The main areas of Tbilisi are connected by a fairly extensive metro network, with fine marble architecture giving the underground stations a stylish feel. Station announcements are made in Georgian and English. Mini-buses can also be encountered on a regular basis around Tbilisi, and this form of transport is an extremely easy way of seeing the sights.
Those wishing to jump in a taxi can do so for no more than a few US dollars, but be sure to agree on the cost of the journey before getting into the taxi as many drivers will try to take advantage of tourists — 0.30 USD per km is the going rate.
Finally, Tbilisi has recently introduced a number of Western-style yellow buses. Although the destinations are in Georgian, a translated list of the stops can be obtained from a number of places, including hotels. These buses are safe and clean, with a price of 0.5 GEL (0.22 USD) per journey. Hop on at the back and pay the driver as you leave the bus.
A rechargeable Metromoney card can also be purchased for 2 GEL (0.88 USD), allowing the user to switch between bus and metro for 90 minutes for the price of a single ticket. This card is also required for any rides on the sky tramway, as cash payments are not accepted here.
Culture and Leisure
The culture is quite laid back. Things get done, but people don’t like to rush anywhere or anything they do. The cost of living is very low compared to European cities. And you get to enjoy amazing food, great wine, fresh fruits and vegetables grown by local farmers and much more.
Tbilisi is not a major hub for international airlines but traveling to Europe for a short vacation can be super affordable if planned ahead of time. Also, Kutaisi, a city just three hours away from Tbilisi, offers great airfare for European destinations with Wizz Air.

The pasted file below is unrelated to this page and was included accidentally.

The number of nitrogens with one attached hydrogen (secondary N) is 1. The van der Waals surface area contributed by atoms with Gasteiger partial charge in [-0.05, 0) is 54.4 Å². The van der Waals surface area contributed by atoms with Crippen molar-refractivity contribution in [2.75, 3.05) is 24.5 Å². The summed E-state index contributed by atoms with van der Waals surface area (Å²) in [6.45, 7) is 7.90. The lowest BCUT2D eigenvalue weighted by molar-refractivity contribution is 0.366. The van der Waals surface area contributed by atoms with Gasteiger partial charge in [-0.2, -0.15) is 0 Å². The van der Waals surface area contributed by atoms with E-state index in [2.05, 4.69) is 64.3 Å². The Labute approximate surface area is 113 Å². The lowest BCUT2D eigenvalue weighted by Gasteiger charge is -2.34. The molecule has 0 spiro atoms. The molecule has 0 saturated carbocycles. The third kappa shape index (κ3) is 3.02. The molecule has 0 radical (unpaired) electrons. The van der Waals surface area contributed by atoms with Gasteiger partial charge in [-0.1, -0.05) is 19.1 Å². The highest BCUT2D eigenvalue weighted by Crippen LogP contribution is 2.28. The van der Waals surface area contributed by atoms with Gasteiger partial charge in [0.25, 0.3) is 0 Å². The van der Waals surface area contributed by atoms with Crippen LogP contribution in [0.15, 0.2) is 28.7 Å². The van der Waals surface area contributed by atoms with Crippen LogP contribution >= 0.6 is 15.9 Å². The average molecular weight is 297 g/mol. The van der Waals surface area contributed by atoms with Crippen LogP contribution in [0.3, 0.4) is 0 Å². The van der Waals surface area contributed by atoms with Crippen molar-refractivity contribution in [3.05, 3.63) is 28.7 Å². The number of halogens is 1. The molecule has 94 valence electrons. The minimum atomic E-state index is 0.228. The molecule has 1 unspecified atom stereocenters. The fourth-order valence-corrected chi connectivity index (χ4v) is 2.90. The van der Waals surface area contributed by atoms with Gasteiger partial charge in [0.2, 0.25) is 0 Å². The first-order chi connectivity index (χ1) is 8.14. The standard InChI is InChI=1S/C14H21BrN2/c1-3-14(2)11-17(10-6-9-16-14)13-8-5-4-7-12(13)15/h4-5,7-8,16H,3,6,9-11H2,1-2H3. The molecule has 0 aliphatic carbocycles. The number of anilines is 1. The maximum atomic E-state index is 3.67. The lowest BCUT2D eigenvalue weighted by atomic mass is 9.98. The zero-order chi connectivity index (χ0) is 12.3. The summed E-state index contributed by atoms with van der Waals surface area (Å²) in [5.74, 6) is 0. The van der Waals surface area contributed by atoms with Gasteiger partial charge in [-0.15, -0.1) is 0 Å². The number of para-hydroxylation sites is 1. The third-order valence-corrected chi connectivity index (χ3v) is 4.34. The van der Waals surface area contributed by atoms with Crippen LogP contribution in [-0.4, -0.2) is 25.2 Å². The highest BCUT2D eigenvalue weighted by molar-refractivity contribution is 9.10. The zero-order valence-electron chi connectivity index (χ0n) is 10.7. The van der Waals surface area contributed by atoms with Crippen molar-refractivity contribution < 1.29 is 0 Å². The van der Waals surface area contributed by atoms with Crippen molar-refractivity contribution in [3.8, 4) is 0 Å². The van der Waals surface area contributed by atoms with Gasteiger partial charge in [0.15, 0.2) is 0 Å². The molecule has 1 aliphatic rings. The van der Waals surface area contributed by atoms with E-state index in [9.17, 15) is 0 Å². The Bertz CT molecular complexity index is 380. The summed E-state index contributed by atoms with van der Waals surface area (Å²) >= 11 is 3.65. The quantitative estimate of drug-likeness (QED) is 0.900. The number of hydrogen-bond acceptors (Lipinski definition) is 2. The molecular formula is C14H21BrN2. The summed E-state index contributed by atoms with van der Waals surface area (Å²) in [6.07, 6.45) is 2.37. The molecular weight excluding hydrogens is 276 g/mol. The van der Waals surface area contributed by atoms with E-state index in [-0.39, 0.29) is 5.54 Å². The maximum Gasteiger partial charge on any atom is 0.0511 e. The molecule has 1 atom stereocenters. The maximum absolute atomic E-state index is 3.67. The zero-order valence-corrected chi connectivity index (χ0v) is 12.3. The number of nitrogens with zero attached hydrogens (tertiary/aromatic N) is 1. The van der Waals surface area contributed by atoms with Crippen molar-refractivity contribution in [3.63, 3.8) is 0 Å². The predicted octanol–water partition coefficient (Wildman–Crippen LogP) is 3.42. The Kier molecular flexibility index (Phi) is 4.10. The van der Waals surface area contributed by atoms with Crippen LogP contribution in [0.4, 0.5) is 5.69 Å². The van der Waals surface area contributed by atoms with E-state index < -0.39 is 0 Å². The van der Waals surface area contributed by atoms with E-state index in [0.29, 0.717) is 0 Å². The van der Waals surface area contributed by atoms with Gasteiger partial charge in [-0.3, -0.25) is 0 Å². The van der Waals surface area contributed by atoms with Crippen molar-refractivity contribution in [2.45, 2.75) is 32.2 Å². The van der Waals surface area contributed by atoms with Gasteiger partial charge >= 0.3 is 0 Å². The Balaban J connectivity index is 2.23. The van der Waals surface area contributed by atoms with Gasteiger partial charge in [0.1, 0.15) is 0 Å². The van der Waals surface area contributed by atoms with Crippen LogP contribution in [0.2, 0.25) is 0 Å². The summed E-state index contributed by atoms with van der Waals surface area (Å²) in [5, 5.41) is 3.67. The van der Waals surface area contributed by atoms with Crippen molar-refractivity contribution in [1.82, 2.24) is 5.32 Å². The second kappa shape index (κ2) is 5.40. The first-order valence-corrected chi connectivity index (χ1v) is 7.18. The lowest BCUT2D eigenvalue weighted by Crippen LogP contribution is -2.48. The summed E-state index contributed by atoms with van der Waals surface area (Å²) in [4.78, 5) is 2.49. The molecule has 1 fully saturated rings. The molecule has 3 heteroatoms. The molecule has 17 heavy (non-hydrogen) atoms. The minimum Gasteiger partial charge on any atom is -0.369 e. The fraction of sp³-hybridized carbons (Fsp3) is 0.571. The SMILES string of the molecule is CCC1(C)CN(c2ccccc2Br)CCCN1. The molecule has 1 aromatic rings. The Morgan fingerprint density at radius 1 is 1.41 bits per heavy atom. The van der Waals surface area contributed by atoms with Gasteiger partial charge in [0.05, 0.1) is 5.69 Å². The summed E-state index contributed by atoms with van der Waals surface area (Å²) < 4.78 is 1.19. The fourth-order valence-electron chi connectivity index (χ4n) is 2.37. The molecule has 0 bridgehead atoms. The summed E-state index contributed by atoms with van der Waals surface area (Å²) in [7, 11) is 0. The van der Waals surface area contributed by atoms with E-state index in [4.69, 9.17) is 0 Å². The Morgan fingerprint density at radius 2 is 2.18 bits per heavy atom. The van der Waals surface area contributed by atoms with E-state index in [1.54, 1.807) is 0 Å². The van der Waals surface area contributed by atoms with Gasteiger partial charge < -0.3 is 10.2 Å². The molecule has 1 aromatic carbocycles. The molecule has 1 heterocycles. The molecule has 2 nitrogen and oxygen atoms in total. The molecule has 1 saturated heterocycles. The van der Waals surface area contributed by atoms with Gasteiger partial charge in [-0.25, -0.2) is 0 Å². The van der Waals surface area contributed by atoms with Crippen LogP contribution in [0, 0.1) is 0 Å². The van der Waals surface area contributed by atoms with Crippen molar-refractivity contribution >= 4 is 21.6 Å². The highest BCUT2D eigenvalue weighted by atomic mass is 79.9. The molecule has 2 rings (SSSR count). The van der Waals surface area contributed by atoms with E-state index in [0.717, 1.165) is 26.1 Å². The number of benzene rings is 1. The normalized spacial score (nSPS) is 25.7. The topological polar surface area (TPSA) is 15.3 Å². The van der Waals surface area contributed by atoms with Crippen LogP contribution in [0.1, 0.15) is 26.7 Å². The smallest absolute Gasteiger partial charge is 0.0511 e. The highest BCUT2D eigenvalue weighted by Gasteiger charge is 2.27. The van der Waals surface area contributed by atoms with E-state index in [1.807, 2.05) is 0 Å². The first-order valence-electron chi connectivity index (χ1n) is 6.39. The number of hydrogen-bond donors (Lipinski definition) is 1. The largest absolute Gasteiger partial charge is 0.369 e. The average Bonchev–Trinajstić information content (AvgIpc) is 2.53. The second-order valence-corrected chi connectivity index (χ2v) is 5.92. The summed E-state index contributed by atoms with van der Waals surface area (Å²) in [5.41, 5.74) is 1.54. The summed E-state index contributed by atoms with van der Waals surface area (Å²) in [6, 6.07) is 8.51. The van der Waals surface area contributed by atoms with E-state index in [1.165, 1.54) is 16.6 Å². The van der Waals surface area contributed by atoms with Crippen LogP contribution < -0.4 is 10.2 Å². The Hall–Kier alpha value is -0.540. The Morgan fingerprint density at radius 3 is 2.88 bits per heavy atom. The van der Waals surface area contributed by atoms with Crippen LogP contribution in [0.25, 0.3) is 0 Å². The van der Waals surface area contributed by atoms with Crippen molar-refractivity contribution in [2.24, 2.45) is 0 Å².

A lot of young people in their 30’s and under speak English. And those who don’t are seriously considering to learn it. If you are a Native English speaker, you can start teaching English right away, without needing any additional skills. That’ll give you some extra income and an opportunity to meet new people.
If you learn where to shop while avoiding the big shopping malls, you can find some cheap but great clothing stores. Also, some of the old ladies selling clothing in underground crossings might have interesting finds. It’s worth checking out if you’ve got some time to kill.
Are you all set and ready to move to Tbilisi?
Keep in mind that fixing electronics, especially laptops or photography gear might be a challenge. So, use your equipment and technology with extra care.
Sending mail outside the country or receiving it in Tbilisi might be a challenge and it may take a while. Gzavnili or PostalON are considered one of the most dependable ones.
Everything else is country-specific, just like everywhere else. But, the good things are way more than the annoying ones.
Just beware, the longer you live in Tbilisi, you fall in love deeper every day.